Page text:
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Jackson Lee Nesbitt
(b. Oaklahoma, 1913)

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A student of Midwestern Regionalist Thomas Hart Benton, Jackson Lee Nesbitt created a body of prints recalling rural life in the Midwest during the Great Depression. Nesbitt studied at the Kansas City Art Institute in the 1930s and early 40s, where he worked with Benton and Regionalist painter John de Martelly. As a student and a young artist, he created numerous paintings and prints largely in the American Scene tradition of familiar, everyday subject matter.

In the etching "November Evening," for example, a farmer rides on his horse through the center of a countryside. Phagan describes the work as "drawn in great, loving detail, the split-rail fence, grasses and fields, and finger-like clouds of dusk framing the composition. Nesbitt executed the scene with fine networks of infinitesimal lines, flecks and crosshatchings, which were drawn on a wax-covered plate and etched in stages, the resulting crevices filled with ink, and. lastly, the plate printed."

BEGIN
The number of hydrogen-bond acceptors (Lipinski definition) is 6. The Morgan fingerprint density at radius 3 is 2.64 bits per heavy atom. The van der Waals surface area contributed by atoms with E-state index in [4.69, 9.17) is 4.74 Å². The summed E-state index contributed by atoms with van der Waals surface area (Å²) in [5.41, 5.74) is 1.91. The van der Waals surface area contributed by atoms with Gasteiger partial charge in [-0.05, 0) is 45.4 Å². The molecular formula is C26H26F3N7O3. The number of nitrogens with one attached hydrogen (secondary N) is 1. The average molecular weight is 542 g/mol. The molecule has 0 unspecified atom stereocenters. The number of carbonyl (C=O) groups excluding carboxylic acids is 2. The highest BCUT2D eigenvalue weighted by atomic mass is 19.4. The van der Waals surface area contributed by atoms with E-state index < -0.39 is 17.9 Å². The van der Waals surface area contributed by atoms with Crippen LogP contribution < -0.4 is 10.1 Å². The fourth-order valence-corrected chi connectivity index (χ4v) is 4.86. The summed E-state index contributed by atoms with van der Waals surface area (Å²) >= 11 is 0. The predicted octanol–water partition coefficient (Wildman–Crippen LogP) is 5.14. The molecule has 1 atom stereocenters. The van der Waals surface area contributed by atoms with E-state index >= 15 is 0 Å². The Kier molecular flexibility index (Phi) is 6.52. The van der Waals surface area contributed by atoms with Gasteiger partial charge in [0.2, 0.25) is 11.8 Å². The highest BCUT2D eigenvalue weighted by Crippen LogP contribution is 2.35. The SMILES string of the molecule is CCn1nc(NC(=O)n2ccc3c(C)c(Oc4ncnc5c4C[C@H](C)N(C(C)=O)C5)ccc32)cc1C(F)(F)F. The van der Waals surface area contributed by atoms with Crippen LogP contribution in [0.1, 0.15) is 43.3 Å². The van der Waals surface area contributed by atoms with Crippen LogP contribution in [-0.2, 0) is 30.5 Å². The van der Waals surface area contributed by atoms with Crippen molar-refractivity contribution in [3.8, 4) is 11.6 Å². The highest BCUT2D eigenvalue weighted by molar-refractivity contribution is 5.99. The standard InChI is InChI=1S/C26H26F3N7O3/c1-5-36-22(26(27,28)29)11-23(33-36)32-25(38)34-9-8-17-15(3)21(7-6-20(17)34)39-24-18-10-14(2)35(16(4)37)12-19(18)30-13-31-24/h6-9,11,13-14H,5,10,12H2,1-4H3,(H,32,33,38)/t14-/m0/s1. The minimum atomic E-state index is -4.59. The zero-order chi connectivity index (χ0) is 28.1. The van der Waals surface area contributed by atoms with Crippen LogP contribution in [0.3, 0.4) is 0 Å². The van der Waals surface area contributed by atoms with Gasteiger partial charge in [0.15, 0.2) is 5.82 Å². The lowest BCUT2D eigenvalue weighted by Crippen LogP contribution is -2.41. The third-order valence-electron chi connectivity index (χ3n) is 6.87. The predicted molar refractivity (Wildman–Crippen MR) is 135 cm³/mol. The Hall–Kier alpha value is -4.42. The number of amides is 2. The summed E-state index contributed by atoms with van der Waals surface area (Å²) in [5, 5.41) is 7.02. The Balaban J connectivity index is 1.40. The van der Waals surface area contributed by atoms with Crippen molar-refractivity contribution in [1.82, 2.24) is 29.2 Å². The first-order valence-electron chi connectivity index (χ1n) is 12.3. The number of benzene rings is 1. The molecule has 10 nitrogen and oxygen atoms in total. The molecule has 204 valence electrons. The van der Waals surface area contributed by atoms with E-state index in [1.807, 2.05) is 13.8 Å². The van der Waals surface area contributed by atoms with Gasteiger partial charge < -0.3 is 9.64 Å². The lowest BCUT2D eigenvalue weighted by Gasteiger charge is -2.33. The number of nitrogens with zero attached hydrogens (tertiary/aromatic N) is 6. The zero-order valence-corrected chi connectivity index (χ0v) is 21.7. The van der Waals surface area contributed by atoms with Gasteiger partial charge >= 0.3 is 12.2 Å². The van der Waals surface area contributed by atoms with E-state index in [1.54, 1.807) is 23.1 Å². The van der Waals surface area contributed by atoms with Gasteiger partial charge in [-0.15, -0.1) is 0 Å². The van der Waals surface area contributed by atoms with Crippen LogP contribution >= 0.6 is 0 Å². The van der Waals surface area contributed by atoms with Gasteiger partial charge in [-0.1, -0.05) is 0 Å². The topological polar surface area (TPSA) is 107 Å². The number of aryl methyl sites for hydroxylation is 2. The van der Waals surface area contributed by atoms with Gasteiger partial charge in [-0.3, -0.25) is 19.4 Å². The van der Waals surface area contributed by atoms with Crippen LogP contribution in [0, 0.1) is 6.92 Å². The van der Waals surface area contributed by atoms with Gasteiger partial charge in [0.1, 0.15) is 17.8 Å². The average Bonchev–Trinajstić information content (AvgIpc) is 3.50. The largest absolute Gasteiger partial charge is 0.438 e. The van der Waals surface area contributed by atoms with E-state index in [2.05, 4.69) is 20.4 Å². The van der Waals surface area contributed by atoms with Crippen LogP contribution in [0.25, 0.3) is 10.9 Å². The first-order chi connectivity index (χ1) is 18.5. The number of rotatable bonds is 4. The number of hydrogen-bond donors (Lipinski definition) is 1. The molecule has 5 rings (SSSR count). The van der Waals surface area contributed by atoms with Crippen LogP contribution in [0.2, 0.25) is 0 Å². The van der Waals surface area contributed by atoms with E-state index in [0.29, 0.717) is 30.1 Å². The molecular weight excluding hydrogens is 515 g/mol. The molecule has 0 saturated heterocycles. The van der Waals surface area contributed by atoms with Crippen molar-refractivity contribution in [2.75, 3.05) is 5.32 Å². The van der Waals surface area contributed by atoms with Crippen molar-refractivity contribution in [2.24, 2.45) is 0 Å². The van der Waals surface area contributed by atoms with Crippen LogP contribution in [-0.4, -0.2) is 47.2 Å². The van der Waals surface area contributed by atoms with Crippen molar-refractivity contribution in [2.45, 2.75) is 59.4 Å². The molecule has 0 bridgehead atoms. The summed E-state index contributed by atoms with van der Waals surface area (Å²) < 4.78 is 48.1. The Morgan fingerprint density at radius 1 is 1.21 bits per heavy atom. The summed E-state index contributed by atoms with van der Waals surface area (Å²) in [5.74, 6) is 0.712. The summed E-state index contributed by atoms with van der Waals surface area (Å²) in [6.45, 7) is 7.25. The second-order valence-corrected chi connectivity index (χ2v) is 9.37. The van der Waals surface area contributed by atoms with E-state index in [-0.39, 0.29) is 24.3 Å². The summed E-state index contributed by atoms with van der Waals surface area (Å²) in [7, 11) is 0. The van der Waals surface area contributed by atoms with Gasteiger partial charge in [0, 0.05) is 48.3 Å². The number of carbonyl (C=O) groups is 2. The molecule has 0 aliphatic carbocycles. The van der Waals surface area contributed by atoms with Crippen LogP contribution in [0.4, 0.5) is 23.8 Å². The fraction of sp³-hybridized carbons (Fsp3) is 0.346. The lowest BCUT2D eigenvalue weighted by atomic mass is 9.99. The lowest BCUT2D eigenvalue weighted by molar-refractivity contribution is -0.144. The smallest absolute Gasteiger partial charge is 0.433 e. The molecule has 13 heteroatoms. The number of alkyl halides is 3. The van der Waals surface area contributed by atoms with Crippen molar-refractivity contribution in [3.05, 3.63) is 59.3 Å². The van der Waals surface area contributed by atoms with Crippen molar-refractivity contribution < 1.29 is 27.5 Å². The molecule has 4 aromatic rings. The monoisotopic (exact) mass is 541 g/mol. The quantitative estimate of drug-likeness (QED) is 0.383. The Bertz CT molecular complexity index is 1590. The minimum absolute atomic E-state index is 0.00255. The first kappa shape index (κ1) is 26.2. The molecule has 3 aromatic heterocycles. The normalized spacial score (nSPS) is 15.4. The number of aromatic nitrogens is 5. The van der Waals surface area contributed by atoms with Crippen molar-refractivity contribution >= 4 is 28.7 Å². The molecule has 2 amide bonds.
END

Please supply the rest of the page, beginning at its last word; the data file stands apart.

According to Nesbitt, "Tom Benton and I were on a trip together and were making a drawing of this muddy road when the old guy on the horse rode by. Thinking we were surveyors, he allowed the road could stand some 'fixin' up."

In the 1950s, as interest in Regionalism waned, Nesbitt turned to commercial art. Much later, in the 1980s, in the midst of a nationwide renewed appreciation of art from the Depression years, he returned to printmaking and created a number of lithographs with imagery inspired by previous works and by his life in the Midwest.

 

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Late 19th and early 20th century American art with an emphasis on the 1930s since 1977
international fine print dealers association